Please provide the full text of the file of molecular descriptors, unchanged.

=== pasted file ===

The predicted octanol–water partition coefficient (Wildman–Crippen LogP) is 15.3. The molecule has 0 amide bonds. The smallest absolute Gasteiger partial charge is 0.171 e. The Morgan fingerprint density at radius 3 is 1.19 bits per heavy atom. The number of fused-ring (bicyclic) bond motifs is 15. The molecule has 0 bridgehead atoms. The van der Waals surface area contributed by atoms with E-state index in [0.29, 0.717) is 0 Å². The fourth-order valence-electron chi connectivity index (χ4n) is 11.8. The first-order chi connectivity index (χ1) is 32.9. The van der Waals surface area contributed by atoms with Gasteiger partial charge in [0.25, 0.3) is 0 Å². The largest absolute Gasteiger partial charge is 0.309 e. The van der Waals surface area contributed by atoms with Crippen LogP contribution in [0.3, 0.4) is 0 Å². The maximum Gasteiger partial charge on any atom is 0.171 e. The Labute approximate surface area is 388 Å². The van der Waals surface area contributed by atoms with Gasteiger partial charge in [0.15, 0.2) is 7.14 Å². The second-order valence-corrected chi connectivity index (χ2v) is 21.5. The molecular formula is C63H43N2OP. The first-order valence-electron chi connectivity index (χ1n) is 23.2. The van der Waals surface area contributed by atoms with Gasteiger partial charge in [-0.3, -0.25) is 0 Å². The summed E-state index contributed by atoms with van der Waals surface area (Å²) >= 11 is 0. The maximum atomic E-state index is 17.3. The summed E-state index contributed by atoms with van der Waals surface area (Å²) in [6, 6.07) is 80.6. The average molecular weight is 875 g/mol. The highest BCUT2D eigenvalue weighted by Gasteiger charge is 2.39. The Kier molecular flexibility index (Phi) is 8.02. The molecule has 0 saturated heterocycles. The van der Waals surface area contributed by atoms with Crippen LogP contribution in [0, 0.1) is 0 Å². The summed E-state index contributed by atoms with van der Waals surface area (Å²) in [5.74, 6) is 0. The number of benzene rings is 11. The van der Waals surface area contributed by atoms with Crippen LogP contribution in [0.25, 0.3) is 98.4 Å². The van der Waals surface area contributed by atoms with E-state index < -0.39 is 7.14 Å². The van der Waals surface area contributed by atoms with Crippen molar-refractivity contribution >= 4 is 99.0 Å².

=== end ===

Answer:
The predicted octanol–water partition coefficient (Wildman–Crippen LogP) is 15.3. The molecule has 0 amide bonds. The smallest absolute Gasteiger partial charge is 0.171 e. The Morgan fingerprint density at radius 3 is 1.19 bits per heavy atom. The number of fused-ring (bicyclic) bond motifs is 15. The molecule has 0 bridgehead atoms. The van der Waals surface area contributed by atoms with E-state index in [0.29, 0.717) is 0 Å². The fourth-order valence-electron chi connectivity index (χ4n) is 11.8. The first-order chi connectivity index (χ1) is 32.9. The van der Waals surface area contributed by atoms with Gasteiger partial charge in [0.25, 0.3) is 0 Å². The largest absolute Gasteiger partial charge is 0.309 e. The van der Waals surface area contributed by atoms with Crippen LogP contribution in [0.3, 0.4) is 0 Å². The maximum Gasteiger partial charge on any atom is 0.171 e. The Labute approximate surface area is 388 Å². The van der Waals surface area contributed by atoms with Gasteiger partial charge in [0.15, 0.2) is 7.14 Å². The second-order valence-corrected chi connectivity index (χ2v) is 21.5. The molecular formula is C63H43N2OP. The first-order valence-electron chi connectivity index (χ1n) is 23.2. The van der Waals surface area contributed by atoms with Gasteiger partial charge in [-0.3, -0.25) is 0 Å². The summed E-state index contributed by atoms with van der Waals surface area (Å²) >= 11 is 0. The maximum atomic E-state index is 17.3. The summed E-state index contributed by atoms with van der Waals surface area (Å²) in [6, 6.07) is 80.6. The average molecular weight is 875 g/mol. The highest BCUT2D eigenvalue weighted by Gasteiger charge is 2.39. The Kier molecular flexibility index (Phi) is 8.02. The molecule has 0 saturated heterocycles. The van der Waals surface area contributed by atoms with Crippen LogP contribution in [0, 0.1) is 0 Å². The summed E-state index contributed by atoms with van der Waals surface area (Å²) in [5.74, 6) is 0. The number of benzene rings is 11. The van der Waals surface area contributed by atoms with Crippen LogP contribution in [0.25, 0.3) is 98.4 Å². The van der Waals surface area contributed by atoms with E-state index < -0.39 is 7.14 Å². The van der Waals surface area contributed by atoms with Crippen molar-refractivity contribution >= 4 is 99.0 Å².